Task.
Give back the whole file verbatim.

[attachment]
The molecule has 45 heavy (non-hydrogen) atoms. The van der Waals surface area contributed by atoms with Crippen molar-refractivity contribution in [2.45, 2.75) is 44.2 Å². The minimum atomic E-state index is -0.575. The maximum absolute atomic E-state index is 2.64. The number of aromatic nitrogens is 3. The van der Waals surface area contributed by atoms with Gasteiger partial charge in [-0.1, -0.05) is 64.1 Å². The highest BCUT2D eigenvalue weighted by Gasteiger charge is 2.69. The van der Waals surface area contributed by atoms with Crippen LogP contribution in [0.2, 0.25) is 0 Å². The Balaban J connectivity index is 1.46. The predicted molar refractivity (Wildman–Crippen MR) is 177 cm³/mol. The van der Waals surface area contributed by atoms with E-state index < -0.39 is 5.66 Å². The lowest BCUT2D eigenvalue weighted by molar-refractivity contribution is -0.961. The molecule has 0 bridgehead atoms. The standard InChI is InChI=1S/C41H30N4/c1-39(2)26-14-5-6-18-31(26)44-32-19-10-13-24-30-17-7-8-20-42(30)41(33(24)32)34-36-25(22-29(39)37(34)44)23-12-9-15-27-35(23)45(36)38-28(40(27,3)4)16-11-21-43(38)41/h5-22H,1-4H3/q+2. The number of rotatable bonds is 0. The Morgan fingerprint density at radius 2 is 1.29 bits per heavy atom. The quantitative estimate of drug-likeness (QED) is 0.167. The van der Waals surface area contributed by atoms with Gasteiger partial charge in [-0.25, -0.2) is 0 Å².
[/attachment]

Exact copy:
The molecule has 45 heavy (non-hydrogen) atoms. The van der Waals surface area contributed by atoms with Crippen molar-refractivity contribution in [2.45, 2.75) is 44.2 Å². The minimum atomic E-state index is -0.575. The maximum absolute atomic E-state index is 2.64. The number of aromatic nitrogens is 3. The van der Waals surface area contributed by atoms with Gasteiger partial charge in [-0.1, -0.05) is 64.1 Å². The highest BCUT2D eigenvalue weighted by Gasteiger charge is 2.69. The van der Waals surface area contributed by atoms with Crippen LogP contribution in [0.2, 0.25) is 0 Å². The Balaban J connectivity index is 1.46. The predicted molar refractivity (Wildman–Crippen MR) is 177 cm³/mol. The van der Waals surface area contributed by atoms with E-state index < -0.39 is 5.66 Å². The lowest BCUT2D eigenvalue weighted by molar-refractivity contribution is -0.961. The molecule has 0 bridgehead atoms. The standard InChI is InChI=1S/C41H30N4/c1-39(2)26-14-5-6-18-31(26)44-32-19-10-13-24-30-17-7-8-20-42(30)41(33(24)32)34-36-25(22-29(39)37(34)44)23-12-9-15-27-35(23)45(36)38-28(40(27,3)4)16-11-21-43(38)41/h5-22H,1-4H3/q+2. The number of rotatable bonds is 0. The Morgan fingerprint density at radius 2 is 1.29 bits per heavy atom. The quantitative estimate of drug-likeness (QED) is 0.167. The van der Waals surface area contributed by atoms with Gasteiger partial charge in [-0.25, -0.2) is 0 Å².